At Q2, the four major roof canopies were initially designed with long-span trusses. However, in order for the turf to be planted in October of 2020 so that it could be well established before the inaugural game in June of 2021, the temporary construction cranes located on the infield needed to be removed earlier than planned. To shorten roof construction time, the local structural engineers at Walter P Moore proposed a redesign that implemented a cable support system for the two end canopies. This solution not only reduced costs but also helped the project reach its sustainable design goals, as the now flatter roofs and lighter cables reduced overall steel tonnage and embodied carbon. The changes proved fortunate, resulting in a design with more visual impact than early renderings. The cables and thinner roofs together create a sense of lightness which, when paired with the wing-shaped main roofs, evokes the form and construction of early biplanes.
The natural grass turf of the pitch sits about 23 feet below the concourse level and is fully enclosed on all sides by the seating bowl. The seats themselves are colored in a variety of green hues that create a visual effect reminiscent of dappled light on a lawn. The colors are so well aligned with the turf that the pitch almost appears to wrap up into the seating area, giving spectators the sense that they are on the field.
Jonathan Emmett, principal and design director for Gensler Sports, led the design team for Q2. Now based in Austin, Emmett grew up in England and played soccer (or as he called it, “football”) in addition to being a fan of the sport. MLS is a passion of his, and he has had the opportunity to work on the design of several other MLS stadiums. “One of the lovely things about the MLS is that most of their stadiums are in the 20–25,000 seat range,” says Emmett. “It is a really great scale to work at in terms of creating an intimate environment but still having enough critical mass in terms of fans that the energy is still there.”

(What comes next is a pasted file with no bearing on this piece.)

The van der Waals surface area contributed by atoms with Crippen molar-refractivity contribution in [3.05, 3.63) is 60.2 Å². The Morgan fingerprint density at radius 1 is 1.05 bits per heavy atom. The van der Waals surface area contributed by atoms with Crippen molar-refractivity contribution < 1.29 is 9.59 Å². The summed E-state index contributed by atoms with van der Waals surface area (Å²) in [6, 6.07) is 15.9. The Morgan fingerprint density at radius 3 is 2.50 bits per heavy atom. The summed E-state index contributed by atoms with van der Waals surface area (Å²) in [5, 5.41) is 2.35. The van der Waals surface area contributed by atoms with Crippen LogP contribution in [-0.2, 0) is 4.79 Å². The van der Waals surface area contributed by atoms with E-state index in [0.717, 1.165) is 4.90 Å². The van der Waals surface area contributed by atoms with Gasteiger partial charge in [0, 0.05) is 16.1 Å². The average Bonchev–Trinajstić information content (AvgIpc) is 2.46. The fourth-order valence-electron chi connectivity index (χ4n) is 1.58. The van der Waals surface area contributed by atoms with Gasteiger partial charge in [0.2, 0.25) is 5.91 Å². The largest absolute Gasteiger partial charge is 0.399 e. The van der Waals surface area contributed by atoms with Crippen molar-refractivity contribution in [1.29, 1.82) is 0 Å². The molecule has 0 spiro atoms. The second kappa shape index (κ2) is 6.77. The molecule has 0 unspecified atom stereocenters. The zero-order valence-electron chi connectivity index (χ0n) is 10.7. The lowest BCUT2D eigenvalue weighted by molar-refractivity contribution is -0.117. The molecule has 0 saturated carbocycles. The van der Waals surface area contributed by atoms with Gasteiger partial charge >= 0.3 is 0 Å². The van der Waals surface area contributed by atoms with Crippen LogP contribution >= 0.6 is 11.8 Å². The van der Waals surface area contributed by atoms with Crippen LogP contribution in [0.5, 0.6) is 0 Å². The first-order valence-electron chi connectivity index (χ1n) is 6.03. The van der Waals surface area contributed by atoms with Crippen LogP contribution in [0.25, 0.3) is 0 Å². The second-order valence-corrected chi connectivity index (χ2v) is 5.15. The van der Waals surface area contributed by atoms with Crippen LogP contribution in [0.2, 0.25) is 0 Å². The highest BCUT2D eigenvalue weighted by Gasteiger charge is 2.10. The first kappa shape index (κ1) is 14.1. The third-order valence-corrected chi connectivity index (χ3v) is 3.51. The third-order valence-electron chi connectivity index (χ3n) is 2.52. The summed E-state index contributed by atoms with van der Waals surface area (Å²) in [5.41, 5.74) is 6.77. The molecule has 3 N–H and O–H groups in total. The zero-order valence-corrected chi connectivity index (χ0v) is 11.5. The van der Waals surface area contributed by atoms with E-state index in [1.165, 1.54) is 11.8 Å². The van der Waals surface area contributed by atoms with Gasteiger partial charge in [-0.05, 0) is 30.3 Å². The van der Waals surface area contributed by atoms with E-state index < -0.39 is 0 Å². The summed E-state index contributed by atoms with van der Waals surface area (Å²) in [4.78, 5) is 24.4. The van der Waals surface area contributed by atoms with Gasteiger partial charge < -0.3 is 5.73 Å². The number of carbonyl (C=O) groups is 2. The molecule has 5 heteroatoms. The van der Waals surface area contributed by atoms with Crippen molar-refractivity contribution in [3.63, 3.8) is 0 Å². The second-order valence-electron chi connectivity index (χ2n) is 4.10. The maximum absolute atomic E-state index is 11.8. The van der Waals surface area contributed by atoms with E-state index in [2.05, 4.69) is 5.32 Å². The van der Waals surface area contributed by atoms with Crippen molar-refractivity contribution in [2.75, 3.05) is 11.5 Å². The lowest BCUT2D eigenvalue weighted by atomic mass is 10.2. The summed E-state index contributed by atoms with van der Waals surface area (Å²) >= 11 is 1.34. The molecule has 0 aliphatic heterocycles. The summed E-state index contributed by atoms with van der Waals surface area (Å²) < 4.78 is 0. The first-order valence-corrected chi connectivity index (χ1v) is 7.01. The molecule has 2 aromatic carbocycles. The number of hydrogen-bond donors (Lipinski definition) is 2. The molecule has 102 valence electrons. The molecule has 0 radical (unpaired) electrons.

Although “cozy” is not a word typically used to describe a 20,000-plus-seat stadium, the adjective is appropriate here. A sense of coziness is generated by the moderate seating capacity coupled with pushing the seats as close as possible to the pitch. Even the upper seating sections are relatively close to the action even if they do not fully wrap the field. Forming separate rectangles in plan, they leave the four corners of the stadium open, resulting in several benefits. First, the corner “porches” offer just enough enclosure to be perceived as distinct outdoor rooms. The perforated semi-transparent metal covering on the underside of the curving trusses aids in that definition. These elevated outdoor spaces create portals for viewing the sunsets during evening matches. They also allow architecturally minded fans to experience the building in section while contemplating it as a coherent composition. Perhaps most importantly, these open corners facilitate the funneling of prevailing breezes. Ensuring fan comfort was essential to the design, especially as the fan experiences at new MLS stadiums in Houston and Dallas are at times hampered by stifling summer heat. The long axis of the Q2 stadium is oriented to the southeast to maximize the air movement through the open corners, under the long roof, across the concourse, and into the seating areas.